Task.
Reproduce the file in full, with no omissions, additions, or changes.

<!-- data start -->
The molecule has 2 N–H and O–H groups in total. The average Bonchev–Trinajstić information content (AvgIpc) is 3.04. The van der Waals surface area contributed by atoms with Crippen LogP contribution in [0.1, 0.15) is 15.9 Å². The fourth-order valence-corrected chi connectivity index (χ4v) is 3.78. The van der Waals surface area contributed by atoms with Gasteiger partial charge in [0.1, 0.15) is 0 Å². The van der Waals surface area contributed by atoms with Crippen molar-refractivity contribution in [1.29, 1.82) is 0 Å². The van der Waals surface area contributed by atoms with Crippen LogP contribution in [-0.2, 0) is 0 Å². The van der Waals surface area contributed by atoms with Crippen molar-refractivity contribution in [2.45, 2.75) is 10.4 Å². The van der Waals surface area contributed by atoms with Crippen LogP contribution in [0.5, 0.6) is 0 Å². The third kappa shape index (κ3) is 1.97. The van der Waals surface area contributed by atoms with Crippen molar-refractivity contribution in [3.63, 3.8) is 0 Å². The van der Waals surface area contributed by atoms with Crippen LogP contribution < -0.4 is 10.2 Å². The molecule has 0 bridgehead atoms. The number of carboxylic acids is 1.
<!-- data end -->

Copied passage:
The molecule has 2 N–H and O–H groups in total. The average Bonchev–Trinajstić information content (AvgIpc) is 3.04. The van der Waals surface area contributed by atoms with Crippen LogP contribution in [0.1, 0.15) is 15.9 Å². The fourth-order valence-corrected chi connectivity index (χ4v) is 3.78. The van der Waals surface area contributed by atoms with Gasteiger partial charge in [0.1, 0.15) is 0 Å². The van der Waals surface area contributed by atoms with Crippen molar-refractivity contribution in [1.29, 1.82) is 0 Å². The van der Waals surface area contributed by atoms with Crippen LogP contribution in [-0.2, 0) is 0 Å². The van der Waals surface area contributed by atoms with Crippen molar-refractivity contribution in [2.45, 2.75) is 10.4 Å². The van der Waals surface area contributed by atoms with Crippen LogP contribution in [0.5, 0.6) is 0 Å². The third kappa shape index (κ3) is 1.97. The van der Waals surface area contributed by atoms with Crippen molar-refractivity contribution in [3.63, 3.8) is 0 Å². The van der Waals surface area contributed by atoms with Crippen LogP contribution < -0.4 is 10.2 Å². The molecule has 0 bridgehead atoms. The number of carboxylic acids is 1.